An administrative law judge has upheld the Environmental Protection Agency’s decision to cancel registration of the insecticide, flubendiamide.
The active ingredient, marketed by Bayer CropScience as Belt, received a conditional registration in 2008. Bayer is joined by Nichino America as registrants.
Under the agreement, the companies would have to voluntary cancel the registration if the EPA found the pesticide had “unreasonable adverse effects on the environment.”
“In this case, more than seven years ago, the administrator took a leap of faith and took advantage of the ‘middle ground; by allowing flubendiamide to be conditionally registered while petitioners and the agency gathered additional data on its long-term effects,” chief administrative law judge Susan Biro wrote in her ruling. “This was to petitioners’ clear benefit, as the administrator could have simply denied the application based on then-existing data that suggested environmental risk.”
Last year, the EPA concluded that “significant effects to aquatic organisms due to the use of flubendiamide could potentially occur in as little as two years.” As a result, the agency asked Bayer and Nichino to voluntarily cancel the registrations. The companies refused, instead seeking a hearing before an administrative law judge.
In making the ruling, Biro also upheld EPA’s decision not to allow sales of products containing flubendiamide by dealers or distributors.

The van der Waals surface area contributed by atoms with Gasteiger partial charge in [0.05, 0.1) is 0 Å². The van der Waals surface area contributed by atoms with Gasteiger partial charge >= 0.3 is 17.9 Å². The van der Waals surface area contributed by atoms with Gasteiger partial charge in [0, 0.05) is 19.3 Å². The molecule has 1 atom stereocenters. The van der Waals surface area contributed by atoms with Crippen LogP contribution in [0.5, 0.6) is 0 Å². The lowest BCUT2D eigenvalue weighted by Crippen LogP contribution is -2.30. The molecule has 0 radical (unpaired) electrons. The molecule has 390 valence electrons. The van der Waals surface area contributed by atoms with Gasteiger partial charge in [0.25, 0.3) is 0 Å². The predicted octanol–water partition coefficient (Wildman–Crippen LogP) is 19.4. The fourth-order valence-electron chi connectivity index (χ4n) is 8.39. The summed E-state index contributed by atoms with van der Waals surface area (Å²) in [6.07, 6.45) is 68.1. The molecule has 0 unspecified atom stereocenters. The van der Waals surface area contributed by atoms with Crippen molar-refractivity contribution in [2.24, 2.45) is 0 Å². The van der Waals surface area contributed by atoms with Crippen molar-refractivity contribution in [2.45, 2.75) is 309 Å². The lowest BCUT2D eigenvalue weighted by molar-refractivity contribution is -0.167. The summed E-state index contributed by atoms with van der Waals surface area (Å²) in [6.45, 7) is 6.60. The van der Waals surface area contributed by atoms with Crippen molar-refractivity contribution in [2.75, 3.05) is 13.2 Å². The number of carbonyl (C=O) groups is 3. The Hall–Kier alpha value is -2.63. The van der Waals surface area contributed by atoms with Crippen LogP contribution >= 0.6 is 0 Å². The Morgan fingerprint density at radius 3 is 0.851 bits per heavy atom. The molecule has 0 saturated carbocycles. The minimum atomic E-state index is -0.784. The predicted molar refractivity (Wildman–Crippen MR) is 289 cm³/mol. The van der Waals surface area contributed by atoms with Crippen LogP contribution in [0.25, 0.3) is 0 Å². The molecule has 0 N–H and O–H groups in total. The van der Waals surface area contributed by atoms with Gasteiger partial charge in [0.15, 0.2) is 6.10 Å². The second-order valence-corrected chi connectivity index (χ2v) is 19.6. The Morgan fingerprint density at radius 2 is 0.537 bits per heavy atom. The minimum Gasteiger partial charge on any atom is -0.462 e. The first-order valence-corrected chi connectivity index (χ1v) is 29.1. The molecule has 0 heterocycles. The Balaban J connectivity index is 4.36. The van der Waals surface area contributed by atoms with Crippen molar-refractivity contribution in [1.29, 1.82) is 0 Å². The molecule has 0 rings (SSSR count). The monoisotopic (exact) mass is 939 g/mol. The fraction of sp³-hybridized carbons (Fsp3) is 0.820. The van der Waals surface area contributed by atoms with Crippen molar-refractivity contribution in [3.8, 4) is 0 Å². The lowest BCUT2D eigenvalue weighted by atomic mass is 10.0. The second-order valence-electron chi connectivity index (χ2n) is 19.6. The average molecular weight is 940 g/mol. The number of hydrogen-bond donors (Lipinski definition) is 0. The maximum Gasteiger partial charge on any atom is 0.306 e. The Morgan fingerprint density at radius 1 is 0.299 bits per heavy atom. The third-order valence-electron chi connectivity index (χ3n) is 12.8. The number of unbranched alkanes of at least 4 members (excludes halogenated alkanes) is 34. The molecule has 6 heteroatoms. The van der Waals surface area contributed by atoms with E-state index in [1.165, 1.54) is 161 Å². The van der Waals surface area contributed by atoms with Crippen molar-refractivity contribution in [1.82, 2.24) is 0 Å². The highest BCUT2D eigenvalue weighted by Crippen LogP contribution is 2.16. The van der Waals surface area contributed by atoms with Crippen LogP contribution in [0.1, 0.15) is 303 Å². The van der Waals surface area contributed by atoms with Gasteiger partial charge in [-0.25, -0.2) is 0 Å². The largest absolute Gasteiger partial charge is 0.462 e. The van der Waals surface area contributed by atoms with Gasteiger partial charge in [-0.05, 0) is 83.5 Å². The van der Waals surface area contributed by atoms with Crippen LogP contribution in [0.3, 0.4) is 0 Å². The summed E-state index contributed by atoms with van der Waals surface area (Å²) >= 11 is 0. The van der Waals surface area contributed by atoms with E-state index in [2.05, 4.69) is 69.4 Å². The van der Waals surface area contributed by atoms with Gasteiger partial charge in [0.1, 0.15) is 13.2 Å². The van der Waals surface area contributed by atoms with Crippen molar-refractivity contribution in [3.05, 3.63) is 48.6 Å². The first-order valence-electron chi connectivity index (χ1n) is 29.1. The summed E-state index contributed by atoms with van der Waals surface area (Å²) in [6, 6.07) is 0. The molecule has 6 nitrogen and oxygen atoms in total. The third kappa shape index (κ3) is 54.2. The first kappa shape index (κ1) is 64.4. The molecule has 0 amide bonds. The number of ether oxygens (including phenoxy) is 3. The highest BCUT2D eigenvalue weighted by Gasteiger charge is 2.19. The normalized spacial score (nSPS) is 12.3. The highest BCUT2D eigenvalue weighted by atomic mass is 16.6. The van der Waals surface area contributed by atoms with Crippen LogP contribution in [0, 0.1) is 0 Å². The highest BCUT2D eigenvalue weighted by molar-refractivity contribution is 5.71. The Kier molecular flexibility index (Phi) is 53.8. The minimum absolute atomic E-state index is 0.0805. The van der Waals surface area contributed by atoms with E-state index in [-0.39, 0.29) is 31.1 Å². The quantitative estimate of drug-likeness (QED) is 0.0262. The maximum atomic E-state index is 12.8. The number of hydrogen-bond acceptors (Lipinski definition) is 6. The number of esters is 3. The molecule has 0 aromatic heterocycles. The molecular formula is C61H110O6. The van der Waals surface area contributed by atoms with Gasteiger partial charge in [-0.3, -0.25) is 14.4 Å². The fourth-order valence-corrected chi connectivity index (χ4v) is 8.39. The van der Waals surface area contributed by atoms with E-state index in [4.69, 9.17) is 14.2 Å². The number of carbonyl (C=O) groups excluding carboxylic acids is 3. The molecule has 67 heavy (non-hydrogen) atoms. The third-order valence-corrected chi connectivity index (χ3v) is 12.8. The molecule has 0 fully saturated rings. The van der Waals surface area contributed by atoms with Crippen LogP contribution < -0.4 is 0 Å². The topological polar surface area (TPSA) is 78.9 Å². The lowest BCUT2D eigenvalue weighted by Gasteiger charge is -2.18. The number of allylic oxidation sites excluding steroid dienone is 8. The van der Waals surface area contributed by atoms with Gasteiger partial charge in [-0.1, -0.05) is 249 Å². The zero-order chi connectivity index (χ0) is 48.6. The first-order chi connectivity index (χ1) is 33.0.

“As such, I find that the administrator not permitting the use of the flubendiamide technical registration product or the further distribution and sale of end use products to be consistent with FIFRA (the Federal Insecticide, Fungicide and Rodenticide Act),” she wrote in her ruling. “As to permitting use of the pesticide by end-users, no party has
challenged this determination. Consequently, I also find allowing this use to be consistent with FIFRA.”
The case now goes to EPA’s Environmental Appeals Board, which has until July 6 to decide the matter.
“Today’s initial decision is disappointing for supporters of science-based regulations and grower choice, but it was not unexpected, given the judge’s prior preliminary rulings, including her decision to exclude any discussion of the scientific issues raised by EPA’s actions on flubendiamide,” Bayer said in a written statement. “This is only one step in our appeal process and we look forward to having a careful review when the Initial Decision and the ALJ’s prior preliminary rulings are taken up by the Environmental Appeals Board, which is scheduled to issue the final EPA decision no later than July 6.”